Tuesday, June 5, 2018

Episode 16: 1979: A Part of History and Not Even Realizing It

Lobos, Blue Devils, and Mustangs presents: Episode 16

1979: A Part of History and Not Even Realizing It

In 1970, Longview ISD schools were one of the last in the state to integrate.  It was a trying and difficult process, and there were many on both sides who did not embrace the change. In the summer of 1970, some of the school buses at the bus barn were dynamited and set on fire as a response to the upcoming busing of students to different schools in order to “integrate” them. Some schools, mostly black, were closed to set up the integration process. Womack High School, Janie Daniels Northside Elementary School, and Rollins Elementary School were closed down. The black middle school became Hudson Pep Elementary. Black principals, teachers, and coaches at these schools were relocated and transferred to other schools. And of course, students, mainly black students, had to be shifted to different schools in order to “integrate” them.

I put the term “integrate” in quotes on purpose because the term means to bring (people or groups with particular characteristics or needs) into equal participation in or membership of a social group or institution.  Whether many of us choose to admit or realize it or not, this actually did not happen for a long time. Sure, Longview schools now had a mixture of black and white kids at every school within the district, but to say that everyone was treated equally and the same would be a joke. There were many administrators and teachers whom, although they now had to educate black students as well as white students, still felt and believed in racism and were prejudiced toward their black students. Many black students during this time felt ostracized by their white peers and many were believed to be trouble-makers just because they were black. There were many who weren’t even given the same opportunities as some of their classmates because “they weren’t smart enough” or “they were a behavior issue” or anything else to take the place of “because you’re black and I don’t like you”. I’ve spoken to relatives, friends, and co-workers who attended Longview High School during the early 70s and who also attended Longview schools when it was still segregated.  Many of them wish integration HADN’T taken place. And they were black. They felt they were treated way better in their black schools than they were when they started going to integrated schools. Many avenues which would have been open to them had they remained at Womack or Hudson were closed to them once they started attending Longview High School and Foster Middle School. Again, whether we choose to admit it or not, everybody didn’t receive a fair and equal education during that time because of the circumstances and people involved in the integration process. And it’s a shame.

Where am I going with all this and what does all this have to do with me and my classmates? I’ve earlier said that when I was in the first grade (1974-75), I attended East Ward Elementary (now Everhart). My family lived on E. Young Street at the time. I was only very vaguely aware that my next door neighbor who was the same age as me and in the same grade had to get up early in the morning to ride the bus to a different school called Mozelle Johnston Elementary. And I had absolutely no idea that I was supposed to attend the same school. But somehow, someway, my momma got some strings pulled and I was able to stay at East Ward. East Ward was literally right around the corner from my house; Mozelle might as well have been in a different town as far north as it was- actually it was outside the Longview city limits. I was able to avoid attending Mozelle that year, but ironically five years later, I was not able to do the same with the middle school right next door to Mozelle.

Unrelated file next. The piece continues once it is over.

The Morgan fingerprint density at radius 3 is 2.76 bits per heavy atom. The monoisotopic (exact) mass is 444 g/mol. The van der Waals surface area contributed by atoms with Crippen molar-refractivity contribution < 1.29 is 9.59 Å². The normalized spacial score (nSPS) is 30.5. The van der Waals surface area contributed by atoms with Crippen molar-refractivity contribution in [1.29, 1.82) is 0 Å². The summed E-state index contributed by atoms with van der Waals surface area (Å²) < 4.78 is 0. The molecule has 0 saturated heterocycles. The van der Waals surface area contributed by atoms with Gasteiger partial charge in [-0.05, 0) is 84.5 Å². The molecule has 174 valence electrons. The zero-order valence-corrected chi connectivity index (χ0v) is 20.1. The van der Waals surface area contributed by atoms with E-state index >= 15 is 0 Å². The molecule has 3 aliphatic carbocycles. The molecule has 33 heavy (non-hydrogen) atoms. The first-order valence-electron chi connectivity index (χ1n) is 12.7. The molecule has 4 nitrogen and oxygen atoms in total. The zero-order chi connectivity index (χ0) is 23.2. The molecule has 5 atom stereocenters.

From 1974 to 1979, I was not aware of how many of my classmates had to attend elementary schools which were way across town or nowhere near their home, when there were one or two (and sometimes more) elementary schools that were closer. I was also not aware that many of these classmates who had to do this were black. How can one live on 15th St. and have to attend South Ward or Bramlette, when GK Foster and East Ward were right there? How can one live on Young Street and have to go to Mozelle or Valley View, both of which were on the north side of town? How can students who lived across the river in Lakeport be sent to Bramlette, when Jodie McClure was closer? And how can one say this is beneficial for our students/children when they are probably going somewhere where they are not totally accepted? To be sure, the 1970s were a traumatic time for most black students (and parents) in Longview because many adjustments had to be made just so your child got a fair education (or so you hoped or thought). It was also traumatic to some white students and their parents who weren’t used to being around black people period.  And this was a result of the integration process which started in 1970.

In 1979, the integration process was still taking place and causing some difficulties for some of us, including myself. Before school ended, representatives from Foster came to Jodie McClure and spoke to us 5th graders about attending Foster next year. We filled out schedules and various other forms, and we all basically assumed we’d all be attending Foster. Nobody from Forest Park or Judson came to our school. So, when the summer ended and it was time to go to registration, my momma took me to Foster to get registered.